Brooker 510C Boat Reviews
Boat Review Date: July 2016
Author: Mike Brown
If a Brooker has C in its name it means it has either a side or centre console. The Brooker 510C I reviewed was the more common centre console.
Statistically, a 5.1 metre boat is very close to the current average length of leisure boat. Looking at the picture of a small, naked aluminium boat with no top cover can give a false impression; this is actually what most people buy, what they can afford. It makes a neat fishing package.
The naked aluminium has something to do with the affordability. A couple of thousand or so saved by deleting the paint is significant stuff, as well as removing the worry of scratching the finish and shattering the resale value. The metal, with no bog or paint to disguise anything, reveals a fair surface and tidy welds.
Permissible power for the 510 is 100hp, which strikes me as more than most owners would ever use. Our 80hp Honda four-stroke did the trick for us and was even a few horsepower more than many owners would choose. On the other hand a few extra horses in reserve is never a bad thing. 80hp was good for 33 knots which is a lot more speed than would be much used on the ocean, but allows for activities such as skiing.
At rest the rear ends of the chines dip under water giving good stability. At the first throttle movement they are on top of the water and the Brooker is planing. This is an extremely manoeuvrable boat; rounding up on pots would be a breeze as would parking alongside.
The windscreen is lowerable. This ability can park the Brooker under a low carport but, perhaps more importantly, it lowers towing drag. A not widely known physical law is that if you double your speed you quadruple your air drag. An immutable law that encourages anything you can do to reduce that friction. It is a tough screen with an equally tough frame around it to give standing passengers a handhold.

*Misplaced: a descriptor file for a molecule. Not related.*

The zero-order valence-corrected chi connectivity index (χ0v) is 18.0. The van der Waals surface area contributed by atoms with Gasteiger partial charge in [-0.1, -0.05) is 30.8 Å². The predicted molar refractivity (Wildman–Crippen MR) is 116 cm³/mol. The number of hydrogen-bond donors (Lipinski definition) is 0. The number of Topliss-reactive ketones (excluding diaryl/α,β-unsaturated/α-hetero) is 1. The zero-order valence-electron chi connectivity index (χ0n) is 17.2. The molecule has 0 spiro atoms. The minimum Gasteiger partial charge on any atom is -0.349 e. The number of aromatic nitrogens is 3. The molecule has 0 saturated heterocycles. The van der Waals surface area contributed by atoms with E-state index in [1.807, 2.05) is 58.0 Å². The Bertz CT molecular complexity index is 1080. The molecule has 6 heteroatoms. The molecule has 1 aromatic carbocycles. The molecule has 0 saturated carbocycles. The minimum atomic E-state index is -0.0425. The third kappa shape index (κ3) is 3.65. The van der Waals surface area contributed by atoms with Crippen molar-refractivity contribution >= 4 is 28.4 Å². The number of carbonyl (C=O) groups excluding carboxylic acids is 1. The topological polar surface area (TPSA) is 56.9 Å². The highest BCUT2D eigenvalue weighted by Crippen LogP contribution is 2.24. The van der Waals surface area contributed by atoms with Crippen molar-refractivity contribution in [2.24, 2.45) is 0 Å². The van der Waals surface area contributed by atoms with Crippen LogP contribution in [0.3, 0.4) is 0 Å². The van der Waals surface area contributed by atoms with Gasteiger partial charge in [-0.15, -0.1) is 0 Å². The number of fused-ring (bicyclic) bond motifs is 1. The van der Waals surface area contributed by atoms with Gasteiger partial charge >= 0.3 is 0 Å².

There is permanent seating for three on upholstered seat boxes aft and forward of the console so standing will seldom be necessary. These boxes supply the storage volume that is often in short supply on centre consoles, but without interfering with fishing room. More stowage is available in short side pockets and on two levels within the console.
The Brooker has the usefully high sides internally of 0.61 metres. A handful of centimetres makes a big difference to the feeling of security or otherwise when moving around a small vessel; or when keeping an eye on children. Like a bow rider, a centre console allows you to put the children forward, permanently under the driver’s eye.
The splash well is only partial height, a sacrifice to allow the motor room to tilt. This is an improvement on many boats of this size and type that simply delete the well. At the other end the anchor well, sensibly in plastic, is mounted in a foredeck ahead of a neatly curved coaming. Anchoring facilities are basic but effective: a simple bowsprit and a cruciform bollard.
Everything else you could reasonably expect for an asking price of $35,950 is present and correct: carpeted deck, navigation lights, rudimentary boarding platform, rod holders and so on. If the price is a bit rich for the budget a smaller Honda or a Tohatsu two-stroke (the world’s number one two-stroke) will shave of some thousands.
Price as reviewed $35,950
Hull weight 400kg
Max power 100hp
Fuel capacity 60L
Motor fitted 80hp Honda